Our government at all levels knows a great deal about us. The feds know my middle name, my date of birth, my address, my income, my blood type, my foreign travel, my military training, my religion, even – and especially – that most closely guarded identifier of all: my Social Security number.
Washington probably knows that stuff about you, too. And I may have left out a few things.
So what’s the big deal about permits to carry a concealed weapon? That’s information that could be important, maybe vital, to law enforcement agencies and Homeland Security, isn’t it?
At least two groups of Americans seem to think the most private of all personal information is whether I’m likely to have a pistol in my pocket.
One of those groups is the crowd that sees Washington not as our nation’s capital but as our enemy, which we must be prepared at all times to resist and defy.
The other is composed of ambitious Republican politicians. There’s some overlap, of course.
That brings me to our state senator, Kurt Schaefer.
Sen. Schaefer is engaged in a vendetta — he prefers to call it an investigation — against the state Revenue Department after the Highway Patrol obtained and then shared with a federal investigator the state’s newly created computer file of driver’s licenses, which include a special endorsement if you have a concealed carry permit.
He has cut the budgets for the offending agencies, as a negotiating tactic, he says.
He’s also conducting a series of “hearings” around the state, ostensibly to solicit public reaction to this outrage. Rudi Keller of the Columbia Daily Tribune captured the flavor of one of those sessions last week. A woman had the temerity to tell the truth about the National Rifle Association. A fellow citizen took her to task:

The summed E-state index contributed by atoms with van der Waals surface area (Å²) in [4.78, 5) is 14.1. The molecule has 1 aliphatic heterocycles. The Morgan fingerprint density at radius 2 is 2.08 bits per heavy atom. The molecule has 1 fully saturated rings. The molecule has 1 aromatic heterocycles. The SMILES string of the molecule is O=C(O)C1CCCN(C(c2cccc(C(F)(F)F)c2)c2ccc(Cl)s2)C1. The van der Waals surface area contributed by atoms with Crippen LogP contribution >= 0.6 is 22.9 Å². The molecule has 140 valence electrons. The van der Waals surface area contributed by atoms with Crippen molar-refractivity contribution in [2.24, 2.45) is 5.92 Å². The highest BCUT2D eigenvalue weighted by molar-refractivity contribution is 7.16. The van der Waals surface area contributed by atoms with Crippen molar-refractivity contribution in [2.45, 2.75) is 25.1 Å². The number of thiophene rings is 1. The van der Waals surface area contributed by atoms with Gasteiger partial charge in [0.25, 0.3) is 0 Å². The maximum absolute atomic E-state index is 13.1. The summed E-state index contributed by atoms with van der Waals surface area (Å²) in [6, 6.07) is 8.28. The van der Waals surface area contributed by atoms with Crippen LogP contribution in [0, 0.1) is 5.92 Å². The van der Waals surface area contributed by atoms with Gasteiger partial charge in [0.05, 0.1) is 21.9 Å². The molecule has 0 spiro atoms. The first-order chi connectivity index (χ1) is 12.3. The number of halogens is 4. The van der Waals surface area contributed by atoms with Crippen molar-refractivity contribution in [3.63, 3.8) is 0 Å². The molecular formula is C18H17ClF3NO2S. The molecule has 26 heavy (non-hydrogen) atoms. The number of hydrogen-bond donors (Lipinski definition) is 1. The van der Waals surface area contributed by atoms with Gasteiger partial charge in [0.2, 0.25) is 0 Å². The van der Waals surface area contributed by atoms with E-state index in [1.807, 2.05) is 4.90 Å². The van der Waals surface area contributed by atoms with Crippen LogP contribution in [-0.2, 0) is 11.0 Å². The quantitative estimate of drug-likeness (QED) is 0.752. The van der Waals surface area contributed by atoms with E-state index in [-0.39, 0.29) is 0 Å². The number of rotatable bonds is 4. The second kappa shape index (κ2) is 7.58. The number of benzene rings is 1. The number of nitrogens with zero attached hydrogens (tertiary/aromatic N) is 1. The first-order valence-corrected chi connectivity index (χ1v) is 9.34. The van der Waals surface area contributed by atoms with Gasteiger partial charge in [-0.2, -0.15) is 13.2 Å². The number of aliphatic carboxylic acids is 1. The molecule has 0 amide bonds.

“Lady, you are going against the Constitution for what you are saying, and that makes you a damn traitor,” he said.
If Sen. Schaefer came to her defense, Rudi didn’t mention it. He did mention that the other legislators present were all Republicans and that the event was publicized by the NRA.
I talked with Sen. Schaefer on Wednesday. Is all this politics, I asked. “Not at all,” he replied. He went on to explain that only recently has the driver’s license division been scanning and keeping the information you provide to get or renew your license, as well as those concealed carry endorsements. The change didn’t go through the usual rule-making process, he said.
He agreed that government agencies already have a vast amount of our personal information, but he argued that this takes the invasion of privacy to a new level. He sees a possibility of data theft, and he suspects the information would be sold at some point. As to the privacy issue, “That bothers some people; it doesn’t bother other people,” he said.
“The public has to be able to weigh in on this.”
According to Project Vote Smart, a nonpartisan organization, Sen. Schaefer has a 92 percent favorability rating from the NRA. If he succeeds in getting the voters to approve his proposed amendment to the state constitution that would declare Second Amendment rights to be “inalienable,” that might go up.
Back in January, when President Barack Obama announced some modest steps toward gun control, Sen. Schaefer was quoted in the Tribune as saying that resisters to those steps have “a myriad of options from a lawsuit to nullification.”
The latter option, you may recall, was tried a while back. I would have thought the Civil War settled the issue.
In a page 1 analysis in Monday’s St. Louis Post-Dispatch, Elizabeth Crisp described Sen. Schaefer as one of the “rising stars among the GOP ranks.” She quoted a political scientist as speculating that guns and privacy are better issues for such stars to talk about than Medicaid expansion, which is supported by many traditional Republican allies, such as the state Chamber of Commerce.
Sen. Schaefer chairs the Senate Appropriations Committee, which applied the death blow to Medicaid expansion recently by drafting a budget that doesn’t mention it.
I take Sen. Schaefer at his word that he’s grappling with policy and not playing politics.
But if a rising star, facing term limits in the legislature, were to be solidifying his conservative credentials and raising his statewide visibility, wouldn’t the activity look a lot like this?
George Kennedy is a former managing editor at the Missourian and professor emeritus at the Missouri School of Journalism. Questions? Contact Opinion editor Elizabeth Conner.